Explore the power of microbes via art and technology

Microbes Rule! uses trend-setting art to help guests see microbes in a whole new way.

Every plant and animal on Earth depends on microbes: bacteria, viruses, and other tiny living things. Microbes also have a beauty all their own, usually seen only in labs. Entering the gallery through a giant microscope lens, guests step into a petri-dish-shaped space alive with sound and movement.

Microbes Rule! also features a spotlight on Streptomyces griseus, an amazing microbe discovered here in New Jersey that led to the first cure for tuberculosis and gives soil its earthy scent. After the microbe was discovered at Rutgers University and made available to the public, tuberculosis mortality rates in the U.S. fell to a historic low, saving millions of lives and ending tuberculosis as one of the leading causes of death in America.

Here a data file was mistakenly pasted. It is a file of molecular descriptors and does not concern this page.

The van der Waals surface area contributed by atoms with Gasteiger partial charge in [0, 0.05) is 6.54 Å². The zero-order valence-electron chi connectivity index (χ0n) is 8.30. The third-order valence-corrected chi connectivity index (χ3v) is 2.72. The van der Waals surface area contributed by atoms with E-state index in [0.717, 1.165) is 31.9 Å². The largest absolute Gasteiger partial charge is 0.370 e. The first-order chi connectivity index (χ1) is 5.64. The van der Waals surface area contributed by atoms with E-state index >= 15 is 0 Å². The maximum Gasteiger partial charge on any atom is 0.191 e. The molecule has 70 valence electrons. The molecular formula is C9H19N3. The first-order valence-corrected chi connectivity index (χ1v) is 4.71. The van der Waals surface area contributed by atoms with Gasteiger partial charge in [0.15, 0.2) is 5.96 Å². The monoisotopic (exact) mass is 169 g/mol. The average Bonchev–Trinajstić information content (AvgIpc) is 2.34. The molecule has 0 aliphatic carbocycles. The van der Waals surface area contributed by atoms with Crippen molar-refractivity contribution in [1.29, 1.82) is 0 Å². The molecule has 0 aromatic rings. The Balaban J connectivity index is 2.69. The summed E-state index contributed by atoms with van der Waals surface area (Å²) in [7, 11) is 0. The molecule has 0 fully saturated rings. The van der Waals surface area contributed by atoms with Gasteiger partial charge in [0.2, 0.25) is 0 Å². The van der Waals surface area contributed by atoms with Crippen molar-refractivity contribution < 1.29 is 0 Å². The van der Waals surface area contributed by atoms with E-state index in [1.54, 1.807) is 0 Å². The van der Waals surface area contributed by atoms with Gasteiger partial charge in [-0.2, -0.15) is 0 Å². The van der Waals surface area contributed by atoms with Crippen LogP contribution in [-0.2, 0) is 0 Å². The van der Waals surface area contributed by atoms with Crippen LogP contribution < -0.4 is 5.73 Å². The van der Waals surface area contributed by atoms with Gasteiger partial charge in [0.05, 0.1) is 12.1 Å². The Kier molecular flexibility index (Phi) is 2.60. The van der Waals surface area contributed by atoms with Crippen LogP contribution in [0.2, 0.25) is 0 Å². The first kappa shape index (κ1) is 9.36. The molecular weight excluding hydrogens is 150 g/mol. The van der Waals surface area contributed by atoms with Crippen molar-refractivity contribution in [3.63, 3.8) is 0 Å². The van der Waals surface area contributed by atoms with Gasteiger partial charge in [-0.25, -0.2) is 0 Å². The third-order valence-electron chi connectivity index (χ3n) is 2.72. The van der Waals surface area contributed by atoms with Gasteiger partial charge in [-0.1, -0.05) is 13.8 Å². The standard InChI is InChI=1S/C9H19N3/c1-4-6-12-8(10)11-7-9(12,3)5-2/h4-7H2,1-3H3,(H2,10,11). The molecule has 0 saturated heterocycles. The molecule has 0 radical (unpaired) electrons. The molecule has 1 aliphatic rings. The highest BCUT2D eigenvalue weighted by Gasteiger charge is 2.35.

You can join Liberty Science Center in supporting the movement to make Streptomyces griseus the official state microbe of New Jersey. Sign our change.org petition to help support the state’s vote and celebrate New Jersey as a pioneer in scientific and medical innovation.

Visitor info

Location: 3rd Floor

Tell your friends!

Highlights

  • Discover a glowing gallery of microbial art made by microbiologists, synthetic biologists, and artists using cutting-edge scientific techniques
  • Create a virtual microbe painting at an interactive touch table that mimics the real tools and techniques of laboratories
  • Listen to a soundtrack of “microbe beats” created by MIT Synthetic Biologist David Sun Kong
  • Experience Streptomyces griseus, a microbe with significant historical importance to New Jersey, by smelling its earthy scent and touching a giant version of a Streptomyces griseus colony defined by its unusual folds and shapes

You may also enjoy…

Eat and Be Eaten

Meet fascinating creatures that use their natural adaptations to survive in the wild

Touch Tunnel

Use your senses to navigate a pitch-black tunnel

Wonders of the Night Sky

Explore the galaxy in LSC's all-live planetarium presentation